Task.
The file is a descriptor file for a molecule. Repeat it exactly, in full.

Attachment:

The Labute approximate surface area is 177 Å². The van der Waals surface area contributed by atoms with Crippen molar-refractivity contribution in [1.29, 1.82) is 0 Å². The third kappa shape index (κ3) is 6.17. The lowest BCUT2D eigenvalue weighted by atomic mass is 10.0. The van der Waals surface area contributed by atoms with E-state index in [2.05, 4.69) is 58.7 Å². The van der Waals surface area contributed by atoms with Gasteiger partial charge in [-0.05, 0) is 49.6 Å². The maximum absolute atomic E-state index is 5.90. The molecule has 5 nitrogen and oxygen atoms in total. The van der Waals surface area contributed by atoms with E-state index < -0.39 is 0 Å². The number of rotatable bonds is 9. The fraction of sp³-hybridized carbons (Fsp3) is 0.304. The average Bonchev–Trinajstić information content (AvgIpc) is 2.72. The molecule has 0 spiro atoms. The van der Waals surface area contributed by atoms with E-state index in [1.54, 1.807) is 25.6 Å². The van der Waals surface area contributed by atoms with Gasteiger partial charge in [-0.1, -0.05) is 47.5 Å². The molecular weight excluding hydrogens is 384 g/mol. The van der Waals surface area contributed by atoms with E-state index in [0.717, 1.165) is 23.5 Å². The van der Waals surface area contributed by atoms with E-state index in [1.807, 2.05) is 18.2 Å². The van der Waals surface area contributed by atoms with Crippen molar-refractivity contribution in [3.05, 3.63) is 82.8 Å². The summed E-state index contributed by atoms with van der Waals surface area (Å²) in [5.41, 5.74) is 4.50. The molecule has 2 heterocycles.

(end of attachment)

The Labute approximate surface area is 177 Å². The van der Waals surface area contributed by atoms with Crippen molar-refractivity contribution in [1.29, 1.82) is 0 Å². The third kappa shape index (κ3) is 6.17. The lowest BCUT2D eigenvalue weighted by atomic mass is 10.0. The van der Waals surface area contributed by atoms with E-state index in [2.05, 4.69) is 58.7 Å². The van der Waals surface area contributed by atoms with Gasteiger partial charge in [-0.05, 0) is 49.6 Å². The maximum absolute atomic E-state index is 5.90. The molecule has 5 nitrogen and oxygen atoms in total. The van der Waals surface area contributed by atoms with E-state index < -0.39 is 0 Å². The number of rotatable bonds is 9. The fraction of sp³-hybridized carbons (Fsp3) is 0.304. The average Bonchev–Trinajstić information content (AvgIpc) is 2.72. The molecule has 0 spiro atoms. The van der Waals surface area contributed by atoms with E-state index in [1.54, 1.807) is 25.6 Å². The van der Waals surface area contributed by atoms with Gasteiger partial charge in [-0.1, -0.05) is 47.5 Å². The molecular weight excluding hydrogens is 384 g/mol. The van der Waals surface area contributed by atoms with E-state index in [0.717, 1.165) is 23.5 Å². The van der Waals surface area contributed by atoms with E-state index in [1.807, 2.05) is 18.2 Å². The van der Waals surface area contributed by atoms with Crippen molar-refractivity contribution in [3.05, 3.63) is 82.8 Å². The summed E-state index contributed by atoms with van der Waals surface area (Å²) in [5.41, 5.74) is 4.50. The molecule has 2 heterocycles.